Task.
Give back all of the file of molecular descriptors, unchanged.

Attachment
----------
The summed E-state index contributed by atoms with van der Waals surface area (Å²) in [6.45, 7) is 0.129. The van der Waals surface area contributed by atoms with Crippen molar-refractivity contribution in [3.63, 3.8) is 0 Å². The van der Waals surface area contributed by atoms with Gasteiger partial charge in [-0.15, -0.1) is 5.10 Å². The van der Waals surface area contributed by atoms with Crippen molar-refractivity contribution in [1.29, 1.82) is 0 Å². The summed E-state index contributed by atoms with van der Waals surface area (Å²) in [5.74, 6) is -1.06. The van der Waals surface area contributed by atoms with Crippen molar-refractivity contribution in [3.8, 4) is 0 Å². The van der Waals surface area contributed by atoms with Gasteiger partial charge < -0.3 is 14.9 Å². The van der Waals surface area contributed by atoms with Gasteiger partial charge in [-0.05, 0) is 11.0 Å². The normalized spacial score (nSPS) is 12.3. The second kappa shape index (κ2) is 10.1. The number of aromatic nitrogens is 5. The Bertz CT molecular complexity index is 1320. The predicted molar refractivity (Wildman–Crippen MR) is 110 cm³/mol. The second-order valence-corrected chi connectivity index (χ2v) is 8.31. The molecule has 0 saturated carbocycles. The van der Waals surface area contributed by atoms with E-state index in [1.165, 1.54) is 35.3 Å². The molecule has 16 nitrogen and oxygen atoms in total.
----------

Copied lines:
The summed E-state index contributed by atoms with van der Waals surface area (Å²) in [6.45, 7) is 0.129. The van der Waals surface area contributed by atoms with Crippen molar-refractivity contribution in [3.63, 3.8) is 0 Å². The van der Waals surface area contributed by atoms with Gasteiger partial charge in [-0.15, -0.1) is 5.10 Å². The van der Waals surface area contributed by atoms with Crippen molar-refractivity contribution in [1.29, 1.82) is 0 Å². The summed E-state index contributed by atoms with van der Waals surface area (Å²) in [5.74, 6) is -1.06. The van der Waals surface area contributed by atoms with Crippen molar-refractivity contribution in [3.8, 4) is 0 Å². The van der Waals surface area contributed by atoms with Gasteiger partial charge < -0.3 is 14.9 Å². The van der Waals surface area contributed by atoms with Gasteiger partial charge in [-0.05, 0) is 11.0 Å². The normalized spacial score (nSPS) is 12.3. The second kappa shape index (κ2) is 10.1. The number of aromatic nitrogens is 5. The Bertz CT molecular complexity index is 1320. The predicted molar refractivity (Wildman–Crippen MR) is 110 cm³/mol. The second-order valence-corrected chi connectivity index (χ2v) is 8.31. The molecule has 0 saturated carbocycles. The van der Waals surface area contributed by atoms with E-state index in [1.165, 1.54) is 35.3 Å². The molecule has 16 nitrogen and oxygen atoms in total.